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ERP systems are intended to address all information management needs in one integrated application package. But that ideal is seldom, if ever, realized. ERP always coexists with other third-party applications and it is often desirable to tie ERP and these outside applications together to share information or interact on a transactional basis. That's why a quality integration partner is a must.
There are several approaches to integrating ERP with outside applications. In some cases, the third-party supplier may have built interfaces for the most popular ERP systems, such as SAP and Oracle. When prepackaged integration is not available, companies must choose the level and nature of integration desired, and how to create and maintain the integration.
Avoid modifying packaged software
To ease your integration plans, be sure that any custom integration between packaged software applications is done outside the packaged software with no modifications to the packaged programs. Modifying packaged software is a bad idea. Modifications tend to be expensive and difficult to accomplish and maintain, and they can compromise the integrity of the packaged application. Furthermore, companies with modified applications face a challenging and expensive maintenance situation because each upgrade from the software supplier must be evaluated for compatibility with the modifications, which likely will have to be redone before the upgrade can be implemented. To avoid these challenges, a distressing number of companies delay installing upgrades, regularly skip releases or lock their systems (no upgrades). Each of these strategies prevents a company and its users from taking advantage of fixes and enhancements to the system.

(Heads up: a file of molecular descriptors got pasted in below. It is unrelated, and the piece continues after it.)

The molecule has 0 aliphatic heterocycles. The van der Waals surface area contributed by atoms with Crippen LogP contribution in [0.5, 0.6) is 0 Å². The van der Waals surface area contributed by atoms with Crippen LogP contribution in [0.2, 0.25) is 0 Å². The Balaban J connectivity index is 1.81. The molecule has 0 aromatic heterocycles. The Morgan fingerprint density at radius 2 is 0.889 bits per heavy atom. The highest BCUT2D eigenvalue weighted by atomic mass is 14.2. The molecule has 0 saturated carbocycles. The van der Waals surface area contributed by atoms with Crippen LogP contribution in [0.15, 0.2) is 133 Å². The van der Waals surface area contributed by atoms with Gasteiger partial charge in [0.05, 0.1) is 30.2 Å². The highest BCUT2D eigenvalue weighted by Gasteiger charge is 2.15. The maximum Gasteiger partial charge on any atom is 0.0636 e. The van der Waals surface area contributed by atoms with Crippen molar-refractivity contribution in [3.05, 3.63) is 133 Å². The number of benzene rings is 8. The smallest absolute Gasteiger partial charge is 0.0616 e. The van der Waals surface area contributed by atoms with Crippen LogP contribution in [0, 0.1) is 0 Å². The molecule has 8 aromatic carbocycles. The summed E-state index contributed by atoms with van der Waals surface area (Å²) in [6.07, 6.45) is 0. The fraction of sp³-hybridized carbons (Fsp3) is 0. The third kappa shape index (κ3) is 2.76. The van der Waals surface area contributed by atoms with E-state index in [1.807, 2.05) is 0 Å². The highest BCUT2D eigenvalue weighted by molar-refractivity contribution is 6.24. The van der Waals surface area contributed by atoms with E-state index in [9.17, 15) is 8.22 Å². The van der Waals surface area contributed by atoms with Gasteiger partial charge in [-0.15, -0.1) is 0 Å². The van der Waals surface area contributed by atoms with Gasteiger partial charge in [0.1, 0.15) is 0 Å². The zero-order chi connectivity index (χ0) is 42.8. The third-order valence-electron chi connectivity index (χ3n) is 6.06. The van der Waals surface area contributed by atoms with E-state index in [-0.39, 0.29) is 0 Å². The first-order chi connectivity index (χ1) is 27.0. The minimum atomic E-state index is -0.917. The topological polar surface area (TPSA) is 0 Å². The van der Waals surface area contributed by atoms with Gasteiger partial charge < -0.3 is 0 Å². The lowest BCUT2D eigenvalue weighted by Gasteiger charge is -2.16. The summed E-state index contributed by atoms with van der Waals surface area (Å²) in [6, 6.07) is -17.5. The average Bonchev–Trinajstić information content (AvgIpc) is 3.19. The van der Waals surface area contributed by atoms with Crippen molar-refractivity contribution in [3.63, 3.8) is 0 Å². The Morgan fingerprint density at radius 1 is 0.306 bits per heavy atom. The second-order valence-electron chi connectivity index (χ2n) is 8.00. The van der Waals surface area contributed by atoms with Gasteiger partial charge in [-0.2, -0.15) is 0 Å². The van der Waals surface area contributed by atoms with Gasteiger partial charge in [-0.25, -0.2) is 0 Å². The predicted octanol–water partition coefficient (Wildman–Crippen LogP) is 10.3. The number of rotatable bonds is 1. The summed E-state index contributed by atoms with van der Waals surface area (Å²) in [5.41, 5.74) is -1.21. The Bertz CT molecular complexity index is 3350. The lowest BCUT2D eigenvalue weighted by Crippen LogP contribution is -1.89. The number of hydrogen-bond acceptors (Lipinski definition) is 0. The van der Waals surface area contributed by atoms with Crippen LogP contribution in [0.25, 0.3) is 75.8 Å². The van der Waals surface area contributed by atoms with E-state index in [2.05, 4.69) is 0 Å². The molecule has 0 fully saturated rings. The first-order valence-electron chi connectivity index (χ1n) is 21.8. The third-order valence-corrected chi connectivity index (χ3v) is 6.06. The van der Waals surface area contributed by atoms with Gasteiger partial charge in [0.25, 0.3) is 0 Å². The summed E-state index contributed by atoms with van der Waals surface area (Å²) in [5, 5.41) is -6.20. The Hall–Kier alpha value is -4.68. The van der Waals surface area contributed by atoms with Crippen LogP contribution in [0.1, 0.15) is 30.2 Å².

When you look for an integration partner first consider the service providers that you already know -- and that already know you and your systems. The ERP system supplier or its local representative who implemented your system would be the most obvious candidate to integrate your ERP system with third-party applications. An equally fine choice would be the third-party package developer or its representatives. Both of these are likely to have had experience developing integrations for their packages and perhaps even between the systems in question.
Choose an integration partner that knows your applications
The most important factor in selecting an integration partner to help with your ERP integration is to choose a company that knows your applications -- both your ERP system and whatever third-party applications you will be interfacing. Have the proposed integration partner explain their approach and the type of middleware they will be using. Middleware, widely available from many sources, provides functional, flexible and secure information interchange at a fraction of the cost of custom-developed hard-coded interconnections.
Do your research and become familiar with the approach to integration embodied in the middleware. Be sure that you are comfortable and that the tools will handle the interface in the way you want, will be flexible enough to allow you to grow your information technology as requirements and capabilities change, and is from a reputable source with good customer experiences. The middleware supplier likely will have a number of case studies that you can research.
You may have a preference for middleware either marketed or endorsed by your ERP supplier, or developed by your hardware, database or operating system supplier (e.g., IBM, Microsoft, Oracle). Otherwise, rely on the integration partner to explain why the chosen middleware approach offers the best alternative for your needs.
Check your integration partner's references
Once you have made a preliminary integration partner selection or narrowed your choice to a few prime candidates, check their references and look for successful experience, preferably with the software packages they will be integrating for you. Talk to their existing and prior customers and ask about their performance, the quality and utility of the resulting integration, and how easy they are to work with. Do they meet their deadlines? Is the work completed within the agreed-upon cost? Are they responsive to inquiries and requests during and after the project?
Finally, ask to meet the people who would be doing the work and probe their understanding of the systems you are using and the business requirement. Essentially, you are hiring these folks, albeit temporarily. Make sure that these are people you want on your team.
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